SÃO PAULO — Brazilian voters have been largely unmoved by accusations which surfaced this week of a major political scandal involving state-run oil company Petrobras, allegedly implicating an array of top political figures, the latest poll published on Wednesday shows.
The most recent Datafolha poll, which surveyed 10,568 eligible voters across the country on 8-9 September, shows a widening gap between the top two candidates in the first round — incumbent president and Workers’ Party (PT) candidate Dilma Rousseff, and environmentalist Socialist Party (PSB) candidate Marina Silva — who scored 36 percent and 33 percent, respectively.
The previous poll in the series had the candidates just one point apart. Wednesday’s poll showed support for Aécio Neves, candidate for the centre-right Social Democracy Party, got 15 percent.
A simulated second-round vote between Silva and Rousseff — now deemed the most likely course the election will take — put the candidates in a technical tie, given the poll’s two-percent margin of error, with Silva on 47 percent and Rousseff on 43 percent.
It was the first poll to be conducted after Saturday’s edition of political magazine Veja claimed a former Petrobras director, Paulo Roberto Costa, in jail since March pending an investigation into his role in the alleged scandal, had given the names of over 40 major politicians reportedly involved in the scheme, as part of a plea-bargain.
Under the alleged kickback scheme, politicians are said to have taken a three-percent commission on contracts signed with the oil giant in exchange for congressional votes.
Among those named are serving Mines and Energy Minister Edison Lobão, the presidents of both chambers of Congress, the former governor of Rio de Janeiro state and the current governor of Maranhão state — all of which are from the Brazilian Democratic Movement Party (PMDB), which is backing Rousseff’s in the presidential race.
It was thought the revelations should be extremely damaging as Rousseff’s vice presidential running mate, Michel Temer, is a PMDB member, and the president herself was on the Petrobras board of directors at the time of the alleged scandal.
However, the list involved figures from a variety of parties, and also included Eduardo Campos, the PSB’s original presidential candidate, who died in a plane crash on 13 August.
‘No impact on voters’
The politicians have vehemently denied involvement in the alleged scheme, but it has not stopped presidential candidates from attempting to score points from the debacle.
Earlier this week Silva said Rousseff had “political responsibility” for the scandal, even if she was not personally responsible, and Neves labelled the situation “extremely serious,” and demanded Rousseff explain what had gone on, adding “[Rousseff’s] government has moved Petrobras from the financial pages to the crime pages”.
However, despite the potential for major election campaign damage, experts say the effect of the scandal on the polls has so far been negligible:
“It appears this latest scandal has simply not had an impact on voting intentions among the majority of Brazilians; these Datafolha results show that the economic middle classes in particular are unmoved by the revelations,” Maria do Socorro Braga, a political scientist from the Federal University of São Carlos, told the Anadolu Agency (AA).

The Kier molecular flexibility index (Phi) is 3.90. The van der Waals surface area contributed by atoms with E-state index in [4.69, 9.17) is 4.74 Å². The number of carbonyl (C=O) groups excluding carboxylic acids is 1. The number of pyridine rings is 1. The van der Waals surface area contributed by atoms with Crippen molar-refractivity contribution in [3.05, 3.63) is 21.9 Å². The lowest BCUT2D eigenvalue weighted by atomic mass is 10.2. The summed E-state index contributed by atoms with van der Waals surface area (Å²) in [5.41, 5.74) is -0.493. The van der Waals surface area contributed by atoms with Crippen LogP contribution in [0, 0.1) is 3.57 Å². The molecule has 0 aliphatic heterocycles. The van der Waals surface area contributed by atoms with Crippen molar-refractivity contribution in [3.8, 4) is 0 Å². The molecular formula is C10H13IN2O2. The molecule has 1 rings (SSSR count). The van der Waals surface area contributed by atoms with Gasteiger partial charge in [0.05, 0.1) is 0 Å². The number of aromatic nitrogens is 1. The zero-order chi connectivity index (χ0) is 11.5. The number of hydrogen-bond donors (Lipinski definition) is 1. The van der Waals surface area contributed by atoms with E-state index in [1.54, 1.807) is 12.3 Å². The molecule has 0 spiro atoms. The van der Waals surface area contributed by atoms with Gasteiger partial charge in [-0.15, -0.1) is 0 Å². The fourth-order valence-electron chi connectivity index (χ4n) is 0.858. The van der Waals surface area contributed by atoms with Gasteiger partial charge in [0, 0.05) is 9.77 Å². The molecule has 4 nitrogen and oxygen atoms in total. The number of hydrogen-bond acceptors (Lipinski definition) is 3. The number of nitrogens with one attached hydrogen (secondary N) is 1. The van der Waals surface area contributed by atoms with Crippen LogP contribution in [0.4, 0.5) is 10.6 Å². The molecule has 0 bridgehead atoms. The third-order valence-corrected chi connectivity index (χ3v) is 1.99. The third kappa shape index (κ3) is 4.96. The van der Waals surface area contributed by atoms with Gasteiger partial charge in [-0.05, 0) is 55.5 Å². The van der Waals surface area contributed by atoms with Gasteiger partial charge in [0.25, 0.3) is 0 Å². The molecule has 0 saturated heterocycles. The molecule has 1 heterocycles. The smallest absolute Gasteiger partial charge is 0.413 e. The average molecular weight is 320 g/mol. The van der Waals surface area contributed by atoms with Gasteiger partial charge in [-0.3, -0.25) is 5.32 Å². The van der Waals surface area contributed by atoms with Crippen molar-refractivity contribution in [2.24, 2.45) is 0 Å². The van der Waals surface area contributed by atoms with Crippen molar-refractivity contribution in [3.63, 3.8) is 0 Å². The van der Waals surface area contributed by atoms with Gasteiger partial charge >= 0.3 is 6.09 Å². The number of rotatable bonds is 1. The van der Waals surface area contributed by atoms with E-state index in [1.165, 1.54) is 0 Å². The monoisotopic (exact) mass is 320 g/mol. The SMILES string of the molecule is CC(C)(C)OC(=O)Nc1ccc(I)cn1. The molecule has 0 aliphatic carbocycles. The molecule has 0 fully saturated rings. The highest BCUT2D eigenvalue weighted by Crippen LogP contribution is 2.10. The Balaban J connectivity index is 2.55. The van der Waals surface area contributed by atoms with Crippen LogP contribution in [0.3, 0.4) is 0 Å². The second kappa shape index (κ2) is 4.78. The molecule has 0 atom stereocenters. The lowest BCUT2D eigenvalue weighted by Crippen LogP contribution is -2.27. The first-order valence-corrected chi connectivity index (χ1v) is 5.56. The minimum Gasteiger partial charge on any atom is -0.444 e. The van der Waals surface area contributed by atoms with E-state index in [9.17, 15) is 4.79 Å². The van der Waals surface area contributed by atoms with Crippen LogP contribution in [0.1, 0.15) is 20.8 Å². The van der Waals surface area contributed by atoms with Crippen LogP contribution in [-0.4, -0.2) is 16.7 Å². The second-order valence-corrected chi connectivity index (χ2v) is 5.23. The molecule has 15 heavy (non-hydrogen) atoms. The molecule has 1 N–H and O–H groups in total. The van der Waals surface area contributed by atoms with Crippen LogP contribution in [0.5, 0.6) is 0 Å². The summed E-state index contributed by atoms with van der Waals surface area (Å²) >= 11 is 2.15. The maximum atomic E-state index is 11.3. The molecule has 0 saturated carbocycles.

“Frankly, there are key figures from different parties involved. It’s all a question of perception now,” Braga continued.
Others say if more serious crossfire is later traded between candidates — or if more damaging relevations surface — the potential exists for greater impact on the polls, with Rousseff the most vulnerable.
But Rousseff was keeping up a tirade of attacks on Silva on Thursday, particularly over health and education budgets, after the poll showed support for the PT candidate was continuing to claw back advances made by Silva in recent weeks.
Silva fired back accusations that Rousseff’s Workers’ Party had installed Petrobras directors to get access to its finances: “I cannot imagine how people can trust in a party that has put a director in place for 12 years to launch an assault on Petrobras’s coffers.”
Silva is campaigning to clean up the country’s politics and has vowed to sow a “new type of politics” in Brasília — a key demand from demostrators at last year’s million-strong anti-government street protests.
Just another scandal?
Rival candidates also highlighted Rousseff’s high-ranking position within Petrobras at the time of another scandal to hit the company, involving the controversial purchase of an oil terminal in Pasadena, in the U.S. state of Texas.
Commentators have speculated that the timing of these current corruption allegations was intended to maximise damage to Rousseff’s re-election campaign, and have also drawn parallels with Rousseff’s predecessor, Luiz Inácio Lula da Silva, was also in power when the major “mensalão” cash-for-votes scandal hit his government in the run-up to the 2006 elections in which he, too, was vying for a second term in office.
However, he was re-elected with over 60 percent of the runoff vote, and remains popular today; he has signalled he would run for president again in 2018 if his health permits.
Over 143 million eligible voters in Brazil will head to the polls on 5 October, and if no one candidate manages 50 percent of the vote, a runoff between the top two vote-getters will be held on 26 October. The vote is compulsory for 18- to 70-year-olds, and optional for 16- and 17-year-olds and the over 70s.
* unedited version